At one time it was unthinkable that wars could be waged without horses. Soldiers fought atop steeds, and many animals died right in battle just like the cavalry men who rode them. But with the advent of tanks, fighting on horseback was abandoned. Tanks could withstand enemy attacks. Horses were, for all intents and purposes, put out to pasture, certainly in a combat role. While it seems that warfare without tanks is a ludicrous notion, the idea has been posited from time to time in military circles.
WW1 British Tank at Thiepval on the Somme
According to some experts, the argument that the “era of the tank is over” rears its head every decade or so. And because Ukraine is now engulfed in a war with Russia, the idea of tanks someday disappearing has arisen again
Javelin Missile launch by US troops on exercise. Cheaper than a battle tank!
That’s because of the back-and-forth nature of modern tanks. As they are designed with increasingly impenetrable armour, the weapons to destroy them become increasingly sophisticated.
Consider the drones now used in Ukraine to destroy Russian armour. “Kamikaze” drones, as they are called in military parlance.
These small devices fly over a target, zero in and within minutes explode their quarry. Tanks can’t defend against these relatively small opponents that circle overhead. Once the drone is locked onto its target, it’s almost impossible for the tank to evade it. Drones are rather like lethal flies buzzing overhead, and once they’ve got the tank in their sights, little can be done to change the outcome.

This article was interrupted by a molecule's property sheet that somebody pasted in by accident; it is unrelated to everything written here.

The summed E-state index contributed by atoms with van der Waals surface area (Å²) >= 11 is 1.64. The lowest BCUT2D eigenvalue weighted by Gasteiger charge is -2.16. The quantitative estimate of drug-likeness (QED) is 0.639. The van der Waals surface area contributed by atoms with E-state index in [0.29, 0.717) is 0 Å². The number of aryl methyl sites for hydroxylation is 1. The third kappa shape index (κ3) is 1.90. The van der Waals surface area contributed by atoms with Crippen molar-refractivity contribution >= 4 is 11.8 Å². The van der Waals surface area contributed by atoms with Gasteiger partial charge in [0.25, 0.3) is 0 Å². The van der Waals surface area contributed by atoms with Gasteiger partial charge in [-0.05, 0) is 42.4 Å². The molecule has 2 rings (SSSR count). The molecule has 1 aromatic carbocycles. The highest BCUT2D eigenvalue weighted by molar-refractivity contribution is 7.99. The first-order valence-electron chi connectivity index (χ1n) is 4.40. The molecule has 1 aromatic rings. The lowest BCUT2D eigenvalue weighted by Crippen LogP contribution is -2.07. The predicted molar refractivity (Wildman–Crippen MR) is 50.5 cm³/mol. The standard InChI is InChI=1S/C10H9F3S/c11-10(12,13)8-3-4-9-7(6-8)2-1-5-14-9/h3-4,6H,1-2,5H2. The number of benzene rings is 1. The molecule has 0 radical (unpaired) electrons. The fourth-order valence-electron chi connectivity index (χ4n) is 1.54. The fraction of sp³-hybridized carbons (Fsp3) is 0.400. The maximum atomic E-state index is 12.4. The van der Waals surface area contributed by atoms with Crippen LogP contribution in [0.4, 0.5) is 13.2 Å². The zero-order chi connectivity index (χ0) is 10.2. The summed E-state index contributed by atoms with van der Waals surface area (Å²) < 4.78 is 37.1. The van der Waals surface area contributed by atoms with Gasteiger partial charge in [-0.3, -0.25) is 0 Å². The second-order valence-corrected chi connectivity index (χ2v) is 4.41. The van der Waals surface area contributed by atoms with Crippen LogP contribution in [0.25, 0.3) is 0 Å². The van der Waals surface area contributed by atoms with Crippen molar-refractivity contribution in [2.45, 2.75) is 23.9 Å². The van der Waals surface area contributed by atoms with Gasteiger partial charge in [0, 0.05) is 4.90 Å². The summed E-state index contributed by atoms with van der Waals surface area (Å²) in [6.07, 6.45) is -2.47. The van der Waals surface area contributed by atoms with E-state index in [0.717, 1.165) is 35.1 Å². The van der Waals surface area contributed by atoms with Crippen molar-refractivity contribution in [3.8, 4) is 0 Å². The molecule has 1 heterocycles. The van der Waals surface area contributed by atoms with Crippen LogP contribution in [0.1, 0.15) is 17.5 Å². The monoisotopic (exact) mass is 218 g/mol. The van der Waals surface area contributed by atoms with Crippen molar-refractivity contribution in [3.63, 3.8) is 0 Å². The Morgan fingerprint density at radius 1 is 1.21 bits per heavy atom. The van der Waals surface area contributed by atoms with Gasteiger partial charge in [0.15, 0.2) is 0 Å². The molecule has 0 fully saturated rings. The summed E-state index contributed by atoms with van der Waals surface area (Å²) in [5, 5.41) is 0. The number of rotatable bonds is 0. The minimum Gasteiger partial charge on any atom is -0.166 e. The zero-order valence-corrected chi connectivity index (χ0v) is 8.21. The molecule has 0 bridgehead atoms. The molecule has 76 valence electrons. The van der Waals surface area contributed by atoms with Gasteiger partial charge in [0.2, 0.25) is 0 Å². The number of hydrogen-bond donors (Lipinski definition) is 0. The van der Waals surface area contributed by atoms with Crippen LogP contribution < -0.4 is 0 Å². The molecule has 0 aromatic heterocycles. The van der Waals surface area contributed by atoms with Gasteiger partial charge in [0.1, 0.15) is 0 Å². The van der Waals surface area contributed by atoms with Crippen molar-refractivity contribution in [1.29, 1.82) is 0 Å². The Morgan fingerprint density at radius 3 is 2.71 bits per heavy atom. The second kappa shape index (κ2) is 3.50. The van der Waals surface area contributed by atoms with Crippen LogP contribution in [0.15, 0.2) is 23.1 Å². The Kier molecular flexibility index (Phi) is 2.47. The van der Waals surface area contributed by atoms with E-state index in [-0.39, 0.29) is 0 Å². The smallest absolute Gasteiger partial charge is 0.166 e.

Death and destruction from above.
Ironically, it was Russia that first introduced enhanced armour in 1977. Since then, it’s been a race to see who can design the most sturdy protection for tanks, and who can develop the most accurate anti-tank weapons.
If the Ukraine is any example, it seems that tanks are less successful these days than small, highly technical weapons. At the start of the war, a Russian convoy of trucks and armour parked outside of Kiev, mired in mud and unable to move for days. The convoy was a sitting duck, so to speak, and many tanks were destroyed. In this battle scenario, size definitely mattered, and Russia was at a distinct disadvantage.
This could easily have been from 1944 not 2022.
But will the tank really become obsolete? It’s highly unlikely. They will be equipped with better weapons and almost invincible armour, but they will not disappear from
That is the prevailing view of military experts everywhere, which is backed by the recent moves by Western nations to improve their tank battalions. The Stryker combat vehicle used by the U.S. Army is now undergoing an update that will see them equipped with new cannons. The improvements will cost in the region of a billion dollars (USD).
And the U.K. recently ordered more Boxer tanks to supplement its supply. As Western nations supply Ukraine with the weapons and tanks its soldiers need to fight the invading Russians, these countries must resupply their own stocks.
The Boxer AFV seen here in Australian camo.
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Russian MBTs have, according to reports, taken a battering during this war. Images have circulated of tanks left abandoned on roadsides, out of fuel and badly damaged.
However, that doesn’t mean Russia will stop using tanks in this war. It will no doubt just try to send in ones that are less vulnerable. As the conflict grinds on, tanks will remain an integral part of the fight, on both sides. For now!